Trump himself has called the nuclear agreement “the stupidest deal of all time,” and one of his campaign promises was to tear it up and re-negotiate “better terms.” However in practice such a move would be very difficult for the US to implement unilaterally as the agreement was co-signed by Russia, France, Germany and the UK, it was also endorsed by the UN Security Council. Thus any attempt to do so could be seen as a legal violation and allow Iran to exploit the situation by abandoning the current restraints on its nuclear activity. These facts however do not completely rule-out some sort of US move against the agreement, Trump commented last year that while it may not be possible to totally “rip-up” the accord he would work to “police that contract so tough they don’t have a chance.” A tightening of US sanctions on Iran would increase existing concerns many Asian and European companies already have on investing in Iran, and may disrupt that country’s oil output again. It could also negatively affect President Rouhani’s chances in Iran’s own Presidential elections next year.
Israel’s political right have welcomed Trump’s electoral victory, with the mayor of Jerusalem already calling for him to honor his campaign pledge of acknowledging his city as the capital of Israel, by moving the US embassy there from Tel Aviv, something successive US Presidents have avoided doing due to deep Palestinian sensitivities towards such an action. However it’s unlikely Trump would follow through on this, and while relations between himself and Prime Minister Netanyahu will be much warmer than Obama, he has also expressed a strong desire to close “the deal that can’t be made,” i.e. a final resolution to the Israeli/Palestinian conflict. At the same time he is not opposed to ongoing Israeli settlement building on occupied land, so whether or not Trump could eventually pull of this “ultimate” agreement is highly debatable.
The election of Trump could change the power balance within Syria’s ongoing civil war dramatically in favour of the Syrian regime next year. He has stated numerous times that his main priority would be to focus on exterminating ISIS, this suggests he will be happy to give Russia a freer hand in its military actions there. “I don’t like Assad at all, but Assad is killing ISIS. Russia is killing ISIS and Iran is killing ISIS, Trump stated during last month’s Presidential debate. This view has already been absorbed by Damascus with one advisor to President Assad quoted by NPR as saying last week that his government was ready to cooperate with a Trump administration, and that “the American people have sent a great, a very important message to the world.”
Despite the justifiable anger expressed by a number of states in the region and indeed across the world, following Trumps’ offensive comments on Muslims made during his election campaign, many are also now probably hoping that this was just “talk” aimed at a certain section of his domestic constituents, and that “realpolitik” will eventually prevail once he assumes office. US/GCC ties have historically been very strong and remain important for the stability of this part of the world, thus relations both commercial and political, are expected to remain close, especially if he appoints to his cabinet some of the conservative names I mentioned earlier. Already one of Trump’s ME policy advisors, Walid Phares, was quoted last week suggesting that the incoming administration will want to work closer with the GCC states, as well as Jordan and Egypt, especially when it comes to combatting terrorism. One potentially negative issue to watch however could be Trump’s desire to make the US completely self-sufficient in oil and gas by removing regulation on the US energy industry and casting aside environmental concerns by allowing shale firms access to state land, thus potentially sending prices lower again and undermining attempts by OPEC and specifically Saudi Arabia, to stabilise the oil market.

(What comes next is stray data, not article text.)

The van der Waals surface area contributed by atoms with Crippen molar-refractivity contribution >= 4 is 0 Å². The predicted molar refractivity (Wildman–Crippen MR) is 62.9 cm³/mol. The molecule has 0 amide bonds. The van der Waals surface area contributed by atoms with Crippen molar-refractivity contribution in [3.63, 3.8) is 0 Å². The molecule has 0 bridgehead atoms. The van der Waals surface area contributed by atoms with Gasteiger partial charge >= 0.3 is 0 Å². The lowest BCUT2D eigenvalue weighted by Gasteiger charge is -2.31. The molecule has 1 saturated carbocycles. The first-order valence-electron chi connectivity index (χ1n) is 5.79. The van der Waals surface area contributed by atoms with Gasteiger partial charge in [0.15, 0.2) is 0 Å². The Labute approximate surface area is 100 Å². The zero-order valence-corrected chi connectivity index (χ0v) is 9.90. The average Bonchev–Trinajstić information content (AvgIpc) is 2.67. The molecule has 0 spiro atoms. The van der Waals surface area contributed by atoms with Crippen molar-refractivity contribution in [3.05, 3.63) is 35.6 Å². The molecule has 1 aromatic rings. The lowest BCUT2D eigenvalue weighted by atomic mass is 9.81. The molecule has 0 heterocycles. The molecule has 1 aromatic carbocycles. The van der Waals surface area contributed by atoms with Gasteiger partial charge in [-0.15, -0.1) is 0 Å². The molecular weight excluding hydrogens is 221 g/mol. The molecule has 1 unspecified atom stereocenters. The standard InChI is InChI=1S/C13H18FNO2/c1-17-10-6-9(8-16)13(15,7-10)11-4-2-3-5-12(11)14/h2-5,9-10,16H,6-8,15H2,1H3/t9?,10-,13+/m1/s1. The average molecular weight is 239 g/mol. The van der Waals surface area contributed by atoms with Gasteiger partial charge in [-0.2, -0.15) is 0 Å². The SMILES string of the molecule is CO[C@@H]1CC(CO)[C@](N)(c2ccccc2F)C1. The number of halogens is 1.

In conclusion and as I mentioned at the beginning of this piece, we will need some more clarity on the full make-up of a Trump administration and its early foreign policy actions before getting a clearer view on the effect his Presidency could have on this region. It’s also still very difficult to avoid the fact that Trump often ignores the advice of those around him, reverses direction and makes wild statements without first contemplating the possible detrimental impact his words could have, so will being President change those ingrained characteristics? The answer to that remains to be seen, however what is true is that he and us are entering the unknown, where the long-standing world order in place since the end of World War II appears to be shifting significantly, and that the effects of his Presidency could have ramifications lasting far longer than his actual time in office. We can only hope that they will be more positive than negative, and of course make sure our Twitter feeds are set for 3am…
Glenn Wepener, Executive Director & Geopolitical Analyst Middle East & Africa
National Bank of Abu Dhabi
Tel: +971 2 6110 127